The exact causes of psoriasis are unknown. However, many studies have indicated that genetic factors and weak immune system contribute to it’s onset.
If your family has a history of it, you are more likely to develop this skin disorder. However, the percentage of these cases is small. You can impede the risks by visiting your skin specialist regularly.
According to health experts, psoriasis is an autoimmune condition. In this condition, your body attacks itself. Moreover, when white blood cells or T cells attack your skin cells, it leads to the onset of psoriasis. White blood cells fight invading bacteria and combat the factors that contribute to infections.
This way, skin cells production boosts and new cells develop rapidly and are pushed to stay on the surface of your skin. As a result, this cell production forms plaques which are associated with psoriasis and develop red, inflamed patches on the skin.
Treatment of Psoriasis
There are three kinds of treatments available to slow down the growth of skin cells, reduce inflammation, and remove plaques in psoriasis.
People with mild to severe cases or people who do not respond to other treatments are given oral or injected medicines. These medicines contain adverse effects so doctors prescribe the following medicines for a short time.
- Cyclosporine (Sandimmune)
Ointments and creams are prescribed to patients to reduce mild to moderate cases. This topical treatment includes the following medicines.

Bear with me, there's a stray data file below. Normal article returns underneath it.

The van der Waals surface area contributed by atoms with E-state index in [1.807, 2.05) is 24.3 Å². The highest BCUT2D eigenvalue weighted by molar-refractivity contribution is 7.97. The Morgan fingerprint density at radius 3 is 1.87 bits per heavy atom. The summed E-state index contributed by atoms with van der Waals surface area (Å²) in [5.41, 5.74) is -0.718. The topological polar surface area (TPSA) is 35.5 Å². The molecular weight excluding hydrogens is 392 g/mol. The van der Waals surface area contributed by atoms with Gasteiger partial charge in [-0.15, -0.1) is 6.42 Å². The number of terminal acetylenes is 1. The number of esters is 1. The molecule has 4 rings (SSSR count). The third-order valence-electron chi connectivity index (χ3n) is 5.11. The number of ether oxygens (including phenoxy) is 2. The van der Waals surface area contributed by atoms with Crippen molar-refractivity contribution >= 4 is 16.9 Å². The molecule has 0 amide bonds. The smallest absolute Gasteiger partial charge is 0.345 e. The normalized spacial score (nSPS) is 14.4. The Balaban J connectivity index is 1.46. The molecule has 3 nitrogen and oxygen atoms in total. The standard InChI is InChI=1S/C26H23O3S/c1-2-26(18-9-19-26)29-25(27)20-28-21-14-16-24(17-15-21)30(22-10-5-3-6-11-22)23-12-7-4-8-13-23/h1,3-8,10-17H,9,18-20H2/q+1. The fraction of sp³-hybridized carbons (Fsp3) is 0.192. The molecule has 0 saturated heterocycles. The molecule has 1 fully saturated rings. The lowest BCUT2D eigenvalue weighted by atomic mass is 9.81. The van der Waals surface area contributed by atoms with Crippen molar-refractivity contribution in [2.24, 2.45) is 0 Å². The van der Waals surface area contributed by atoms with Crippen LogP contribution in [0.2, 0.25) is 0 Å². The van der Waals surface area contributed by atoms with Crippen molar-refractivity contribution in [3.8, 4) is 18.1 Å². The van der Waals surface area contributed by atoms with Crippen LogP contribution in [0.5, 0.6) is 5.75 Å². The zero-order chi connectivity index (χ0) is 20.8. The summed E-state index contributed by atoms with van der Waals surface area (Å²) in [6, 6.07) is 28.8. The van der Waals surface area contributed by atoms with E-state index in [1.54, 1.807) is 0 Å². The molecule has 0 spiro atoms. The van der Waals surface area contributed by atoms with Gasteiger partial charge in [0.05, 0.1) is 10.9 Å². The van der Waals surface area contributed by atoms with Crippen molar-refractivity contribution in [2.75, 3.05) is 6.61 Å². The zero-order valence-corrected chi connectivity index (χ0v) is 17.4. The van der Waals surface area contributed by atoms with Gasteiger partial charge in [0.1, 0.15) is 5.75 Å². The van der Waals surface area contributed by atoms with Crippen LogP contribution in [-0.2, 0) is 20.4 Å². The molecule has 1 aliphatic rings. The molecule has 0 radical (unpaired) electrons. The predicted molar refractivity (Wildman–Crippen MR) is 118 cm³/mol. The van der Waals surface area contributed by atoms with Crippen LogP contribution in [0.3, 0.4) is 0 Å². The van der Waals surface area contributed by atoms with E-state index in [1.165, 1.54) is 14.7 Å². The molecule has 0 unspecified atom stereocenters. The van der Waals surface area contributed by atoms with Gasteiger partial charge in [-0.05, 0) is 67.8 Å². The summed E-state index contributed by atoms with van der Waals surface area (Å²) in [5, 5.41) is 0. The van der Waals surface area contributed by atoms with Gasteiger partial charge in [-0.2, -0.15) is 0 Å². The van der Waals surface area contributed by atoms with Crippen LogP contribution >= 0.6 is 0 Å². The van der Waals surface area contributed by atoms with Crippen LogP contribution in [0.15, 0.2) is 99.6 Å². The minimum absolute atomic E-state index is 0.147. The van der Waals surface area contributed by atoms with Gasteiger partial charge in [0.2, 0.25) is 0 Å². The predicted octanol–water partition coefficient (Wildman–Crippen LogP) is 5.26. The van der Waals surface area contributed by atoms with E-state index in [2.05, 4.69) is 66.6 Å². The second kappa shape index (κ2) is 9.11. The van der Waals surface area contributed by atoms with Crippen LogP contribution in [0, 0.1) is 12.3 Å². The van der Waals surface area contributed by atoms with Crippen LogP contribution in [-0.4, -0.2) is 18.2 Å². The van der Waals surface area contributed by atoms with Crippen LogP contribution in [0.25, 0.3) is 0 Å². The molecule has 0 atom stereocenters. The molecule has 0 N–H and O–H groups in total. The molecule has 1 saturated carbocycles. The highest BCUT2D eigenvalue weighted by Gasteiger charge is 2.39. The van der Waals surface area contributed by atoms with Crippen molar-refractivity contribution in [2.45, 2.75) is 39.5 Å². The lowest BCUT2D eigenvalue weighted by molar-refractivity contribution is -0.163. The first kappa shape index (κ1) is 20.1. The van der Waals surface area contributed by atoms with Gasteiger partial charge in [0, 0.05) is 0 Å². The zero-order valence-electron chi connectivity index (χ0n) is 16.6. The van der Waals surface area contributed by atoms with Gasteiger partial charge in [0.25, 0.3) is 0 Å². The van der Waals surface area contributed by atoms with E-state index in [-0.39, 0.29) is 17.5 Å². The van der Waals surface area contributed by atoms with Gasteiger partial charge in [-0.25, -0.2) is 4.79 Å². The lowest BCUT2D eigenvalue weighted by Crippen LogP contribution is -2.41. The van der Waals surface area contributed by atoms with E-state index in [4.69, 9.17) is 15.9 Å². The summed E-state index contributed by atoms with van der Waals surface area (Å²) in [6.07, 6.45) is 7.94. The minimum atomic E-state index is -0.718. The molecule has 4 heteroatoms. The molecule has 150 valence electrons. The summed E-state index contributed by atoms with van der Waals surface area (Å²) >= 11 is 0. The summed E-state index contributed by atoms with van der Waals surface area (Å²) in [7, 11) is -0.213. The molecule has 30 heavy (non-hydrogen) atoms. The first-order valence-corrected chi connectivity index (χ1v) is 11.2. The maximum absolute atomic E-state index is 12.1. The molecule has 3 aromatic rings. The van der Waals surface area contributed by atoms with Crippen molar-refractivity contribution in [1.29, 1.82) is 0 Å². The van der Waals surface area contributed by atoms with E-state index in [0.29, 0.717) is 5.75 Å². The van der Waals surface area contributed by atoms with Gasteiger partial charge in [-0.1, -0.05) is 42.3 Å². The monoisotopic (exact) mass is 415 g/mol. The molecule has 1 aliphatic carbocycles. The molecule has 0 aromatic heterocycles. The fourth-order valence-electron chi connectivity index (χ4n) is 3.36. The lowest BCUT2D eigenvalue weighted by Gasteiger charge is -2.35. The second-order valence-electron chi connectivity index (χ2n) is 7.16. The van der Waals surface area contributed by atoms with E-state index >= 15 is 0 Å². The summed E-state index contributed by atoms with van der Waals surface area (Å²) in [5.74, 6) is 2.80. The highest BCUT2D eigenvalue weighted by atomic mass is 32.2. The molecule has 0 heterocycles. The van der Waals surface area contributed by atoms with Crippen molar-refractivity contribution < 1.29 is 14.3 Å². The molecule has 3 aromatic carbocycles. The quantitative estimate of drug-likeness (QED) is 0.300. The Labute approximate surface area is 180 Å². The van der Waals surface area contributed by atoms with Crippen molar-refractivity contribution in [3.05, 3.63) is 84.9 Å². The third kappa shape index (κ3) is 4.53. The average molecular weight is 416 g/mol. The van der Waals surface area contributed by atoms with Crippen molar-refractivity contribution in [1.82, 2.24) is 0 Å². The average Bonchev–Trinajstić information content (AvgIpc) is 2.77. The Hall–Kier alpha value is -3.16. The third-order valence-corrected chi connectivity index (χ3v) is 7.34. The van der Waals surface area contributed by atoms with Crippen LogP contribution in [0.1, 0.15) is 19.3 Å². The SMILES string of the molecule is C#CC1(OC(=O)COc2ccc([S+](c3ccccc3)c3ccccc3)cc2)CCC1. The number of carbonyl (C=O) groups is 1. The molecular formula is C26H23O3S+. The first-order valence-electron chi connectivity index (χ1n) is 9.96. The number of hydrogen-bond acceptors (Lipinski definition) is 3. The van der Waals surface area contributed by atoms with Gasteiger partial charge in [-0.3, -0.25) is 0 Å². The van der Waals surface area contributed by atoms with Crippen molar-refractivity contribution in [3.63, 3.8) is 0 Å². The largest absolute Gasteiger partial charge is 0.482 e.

- Vitamin D analogs
- Topical corticosteroids
- Topical retinoids
- Salicylic acid
In light therapy, psoriasis is treated using ultraviolet (UV) or natural light. This therapy destroys overactive white blood cells and control cell growth. These lights are helpful in combating the symptoms of mild to moderate cases.
Doctors may opt for different treatments to treat severe cases. Some cases of this skin disorder respond well to one treatment whereas many cases require a combination of treatments to get rid of it.
Useful Tips for People with Psoriasis
Psoriasis is a debilitating condition and living with it can be challenging. However, with treatment and some extra care, you can overcome it. You should follow these useful tips until you recover or can follow it to prevent it’s onset in the first place.
To maintain a healthy skin and reduce the risks of skin disorders, consume a well-balanced diet. You should avoid saturated fats and increase the intake of lean proteins. Do not consume foods that trigger your condition, such as dairy products, processed foods, red meat, and refined sugar, especially after the diagnoses as they contribute to inflammation.
Build up of fat in your body lead to many problems including skin issues. Therefore, incorporate some exercise into your daily routine. If your family has a history of it, making lifestyle changes can help to some extent.
Maintain Emotional Health
It takes time to heal. Most patients find this time-consuming treatment frustrating when symptoms remain the same even after following the treatment. This condition affects their emotional health and they develop depression and self-esteem issues. You can maintain emotional health by consulting a therapist.
Due to risk of it’s reoccurrence, follow the treatment consistently to recover and improve the condition of your skin.